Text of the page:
The University of Dundee provides a positive example of one institution that has successfully integrated universal design (or “inclusive design,” as it’s known in Scotland) into computing courses at both the undergraduate and graduate levels. David Sloan, formerly with the University of Dundee but now with The Paciello Group, shared some of the sample curricula, learning activities, and assessment strategies that comprise “The Dundee Approach.”

E.A. Draffan of the University of Southampton shared her experiences involving a full course on assistive technology and universal design that is taught to students who are pursuing a master of science degree in web technology. Up to fifty students each year take the course, and there are many success stories. Students’ ideas and projects have led to actual products and services that increase access for individuals with disabilities, and many of the students have gone on to pursue PhDs researching accessibility and universal design.

In my presentation, I described the web design and development course curriculum recently updated and maintained by AccessComputing. The curriculum was primarily designed for use in secondary schools, but has been used in a wide range of settings from middle school through universities. It is a full course curriculum in which conforming to web standards and accessible design are taught as core design principles in the first unit, then reinforced throughout the course as students learn new topics. The curriculum is available for free at www.uw.edu/accesscomputing/webd2 and currently has over 4000 registered teachers worldwide. Many of the teachers who use it have disclosed that they’re relatively new to web design, so they are learning web design at the same time they’re teaching it. Since universal design is integrated into the course, they’re learning the proper way to create web pages and passing that on to their students.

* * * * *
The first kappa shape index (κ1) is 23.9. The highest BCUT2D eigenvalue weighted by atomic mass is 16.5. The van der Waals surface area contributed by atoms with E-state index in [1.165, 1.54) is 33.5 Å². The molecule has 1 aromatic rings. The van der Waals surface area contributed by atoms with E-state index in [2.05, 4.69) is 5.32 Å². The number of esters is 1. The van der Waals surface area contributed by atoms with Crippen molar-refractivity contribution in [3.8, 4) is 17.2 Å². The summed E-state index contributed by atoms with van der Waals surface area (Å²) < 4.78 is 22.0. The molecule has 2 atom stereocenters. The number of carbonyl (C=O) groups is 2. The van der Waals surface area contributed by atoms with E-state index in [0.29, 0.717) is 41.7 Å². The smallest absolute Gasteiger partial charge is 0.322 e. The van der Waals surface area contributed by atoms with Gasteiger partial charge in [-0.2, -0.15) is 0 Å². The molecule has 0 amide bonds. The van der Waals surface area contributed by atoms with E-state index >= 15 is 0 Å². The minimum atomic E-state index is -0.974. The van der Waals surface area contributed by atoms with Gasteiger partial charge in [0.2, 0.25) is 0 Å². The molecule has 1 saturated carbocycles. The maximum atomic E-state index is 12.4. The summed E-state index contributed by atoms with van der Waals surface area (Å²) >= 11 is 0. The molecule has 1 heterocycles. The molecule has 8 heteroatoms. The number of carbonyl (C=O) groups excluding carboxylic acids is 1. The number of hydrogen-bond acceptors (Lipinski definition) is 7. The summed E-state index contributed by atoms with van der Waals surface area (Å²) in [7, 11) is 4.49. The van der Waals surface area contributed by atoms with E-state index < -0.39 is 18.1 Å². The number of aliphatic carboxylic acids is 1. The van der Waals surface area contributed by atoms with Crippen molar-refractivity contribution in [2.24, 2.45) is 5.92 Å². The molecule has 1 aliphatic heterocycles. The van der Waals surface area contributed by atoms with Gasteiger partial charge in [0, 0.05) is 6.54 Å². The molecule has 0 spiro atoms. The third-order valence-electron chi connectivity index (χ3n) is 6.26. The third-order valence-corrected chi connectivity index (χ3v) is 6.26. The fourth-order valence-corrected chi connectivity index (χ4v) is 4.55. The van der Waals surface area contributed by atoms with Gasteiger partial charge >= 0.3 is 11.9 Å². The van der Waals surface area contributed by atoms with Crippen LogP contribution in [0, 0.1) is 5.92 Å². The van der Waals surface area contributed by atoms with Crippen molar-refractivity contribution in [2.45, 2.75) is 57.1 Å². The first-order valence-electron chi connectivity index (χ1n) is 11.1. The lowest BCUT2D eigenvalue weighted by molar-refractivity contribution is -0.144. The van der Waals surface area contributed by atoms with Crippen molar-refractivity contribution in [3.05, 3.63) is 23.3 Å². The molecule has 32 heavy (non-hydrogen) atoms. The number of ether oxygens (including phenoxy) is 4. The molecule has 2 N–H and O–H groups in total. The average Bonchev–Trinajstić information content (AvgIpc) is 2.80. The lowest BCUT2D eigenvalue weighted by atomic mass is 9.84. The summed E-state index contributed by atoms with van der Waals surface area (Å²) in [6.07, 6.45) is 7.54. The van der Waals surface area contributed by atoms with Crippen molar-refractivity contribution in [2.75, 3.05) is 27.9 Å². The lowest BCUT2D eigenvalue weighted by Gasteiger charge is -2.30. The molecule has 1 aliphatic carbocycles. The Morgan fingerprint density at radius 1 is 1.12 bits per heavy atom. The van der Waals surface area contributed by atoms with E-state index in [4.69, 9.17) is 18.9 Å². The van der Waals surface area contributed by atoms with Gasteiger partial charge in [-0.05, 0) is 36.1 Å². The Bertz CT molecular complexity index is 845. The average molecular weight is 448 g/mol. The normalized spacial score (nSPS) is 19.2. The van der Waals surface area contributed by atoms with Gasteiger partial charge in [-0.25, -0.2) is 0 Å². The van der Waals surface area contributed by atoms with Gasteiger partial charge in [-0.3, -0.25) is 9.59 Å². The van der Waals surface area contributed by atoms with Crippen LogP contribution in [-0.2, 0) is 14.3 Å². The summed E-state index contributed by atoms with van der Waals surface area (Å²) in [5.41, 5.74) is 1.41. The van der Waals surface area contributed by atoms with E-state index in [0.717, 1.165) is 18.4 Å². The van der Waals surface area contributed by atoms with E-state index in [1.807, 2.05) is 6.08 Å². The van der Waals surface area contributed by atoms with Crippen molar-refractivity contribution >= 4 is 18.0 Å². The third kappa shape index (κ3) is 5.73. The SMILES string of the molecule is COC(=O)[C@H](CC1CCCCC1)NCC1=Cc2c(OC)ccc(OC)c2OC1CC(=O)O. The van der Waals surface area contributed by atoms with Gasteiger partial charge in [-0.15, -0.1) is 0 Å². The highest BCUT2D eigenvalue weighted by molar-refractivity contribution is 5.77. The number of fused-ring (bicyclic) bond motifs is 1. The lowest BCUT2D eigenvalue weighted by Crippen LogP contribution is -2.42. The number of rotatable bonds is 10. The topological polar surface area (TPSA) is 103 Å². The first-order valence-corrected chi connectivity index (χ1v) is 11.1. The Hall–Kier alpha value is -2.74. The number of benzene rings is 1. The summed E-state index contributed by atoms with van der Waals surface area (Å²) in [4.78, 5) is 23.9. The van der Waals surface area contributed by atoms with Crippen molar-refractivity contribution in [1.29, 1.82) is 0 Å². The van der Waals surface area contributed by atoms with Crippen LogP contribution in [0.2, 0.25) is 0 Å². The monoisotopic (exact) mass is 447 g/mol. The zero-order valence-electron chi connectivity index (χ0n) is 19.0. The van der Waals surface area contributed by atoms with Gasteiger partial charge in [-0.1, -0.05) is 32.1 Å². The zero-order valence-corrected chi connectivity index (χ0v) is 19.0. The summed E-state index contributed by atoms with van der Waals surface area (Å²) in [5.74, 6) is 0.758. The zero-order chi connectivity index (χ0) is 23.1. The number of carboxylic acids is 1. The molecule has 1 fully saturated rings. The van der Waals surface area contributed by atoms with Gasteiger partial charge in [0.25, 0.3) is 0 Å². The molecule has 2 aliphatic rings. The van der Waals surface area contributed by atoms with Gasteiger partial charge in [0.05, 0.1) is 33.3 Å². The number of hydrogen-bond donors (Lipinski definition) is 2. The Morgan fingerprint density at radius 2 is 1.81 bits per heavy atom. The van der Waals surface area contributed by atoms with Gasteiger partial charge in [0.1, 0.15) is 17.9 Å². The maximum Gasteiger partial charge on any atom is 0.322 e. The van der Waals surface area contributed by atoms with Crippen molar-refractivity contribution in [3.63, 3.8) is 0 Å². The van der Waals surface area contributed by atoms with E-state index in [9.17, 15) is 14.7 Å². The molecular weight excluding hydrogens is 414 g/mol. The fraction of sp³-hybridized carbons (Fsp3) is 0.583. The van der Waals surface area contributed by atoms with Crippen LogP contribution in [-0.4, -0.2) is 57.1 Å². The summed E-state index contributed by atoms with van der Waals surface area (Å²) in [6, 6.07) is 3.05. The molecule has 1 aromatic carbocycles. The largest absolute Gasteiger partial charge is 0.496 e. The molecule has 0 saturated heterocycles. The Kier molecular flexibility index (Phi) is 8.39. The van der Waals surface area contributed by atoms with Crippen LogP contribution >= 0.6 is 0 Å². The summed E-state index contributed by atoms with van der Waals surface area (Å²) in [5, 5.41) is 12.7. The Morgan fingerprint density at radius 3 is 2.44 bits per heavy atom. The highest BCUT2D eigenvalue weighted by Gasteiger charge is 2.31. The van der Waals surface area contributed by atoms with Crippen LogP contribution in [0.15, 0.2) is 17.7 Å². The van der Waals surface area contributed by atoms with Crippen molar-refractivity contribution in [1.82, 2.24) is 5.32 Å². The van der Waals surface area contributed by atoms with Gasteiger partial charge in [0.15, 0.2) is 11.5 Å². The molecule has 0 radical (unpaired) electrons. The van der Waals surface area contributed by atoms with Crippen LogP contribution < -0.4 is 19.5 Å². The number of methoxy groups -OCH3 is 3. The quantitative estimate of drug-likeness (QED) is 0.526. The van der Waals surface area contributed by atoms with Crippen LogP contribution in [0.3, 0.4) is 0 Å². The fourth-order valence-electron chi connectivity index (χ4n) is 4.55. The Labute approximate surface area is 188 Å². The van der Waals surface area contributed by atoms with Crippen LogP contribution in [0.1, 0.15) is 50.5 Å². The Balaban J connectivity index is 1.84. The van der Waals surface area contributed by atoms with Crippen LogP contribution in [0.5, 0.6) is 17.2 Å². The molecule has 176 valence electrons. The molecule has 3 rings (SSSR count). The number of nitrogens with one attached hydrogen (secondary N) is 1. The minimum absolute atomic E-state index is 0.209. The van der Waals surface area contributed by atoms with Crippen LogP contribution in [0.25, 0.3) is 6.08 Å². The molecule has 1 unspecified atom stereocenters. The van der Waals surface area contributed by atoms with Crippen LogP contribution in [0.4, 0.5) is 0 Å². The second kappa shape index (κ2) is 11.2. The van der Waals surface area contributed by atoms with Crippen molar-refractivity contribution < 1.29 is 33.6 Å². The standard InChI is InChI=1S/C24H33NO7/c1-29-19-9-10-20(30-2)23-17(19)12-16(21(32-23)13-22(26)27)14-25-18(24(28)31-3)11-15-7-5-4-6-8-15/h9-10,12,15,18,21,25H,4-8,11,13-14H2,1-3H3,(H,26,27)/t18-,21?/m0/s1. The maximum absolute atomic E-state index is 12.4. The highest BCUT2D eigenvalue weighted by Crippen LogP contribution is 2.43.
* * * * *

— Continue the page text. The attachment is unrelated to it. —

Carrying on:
Howard Kramer of University of Colorado at Boulder is the organizer of Accessing Higher Ground, and he joined the pre-conference session to talk about a grant he received from the National Endowment for the Arts to promote the integration of universal design into university curricula. This project is young, but ultimately will host a clearinghouse of syllabi and course components that address universal design, plus other resources that faculty and others can share. The project website (still under construction at the time of this writing) is at www.uduc.org.

And all that was only the pre-conference session! Each of the facilitators went on to give breakout sessions during the regular conference and were joined by several other presenters who shared their ideas and experiences. David Sloan expanded on The Dundee Approach during the first keynote luncheon, and E.A. Draffan and I participated in a panel discussion during the second keynote luncheon.

A web page documenting ideas and sharing resources from the pre-conference session can be found at www.staff.washington.edu/tft/talks/ahg13/ud. The full Universal Design Track and Schedule is documented on the conference website at www.accessinghigherground.org/UDTrack2013.html.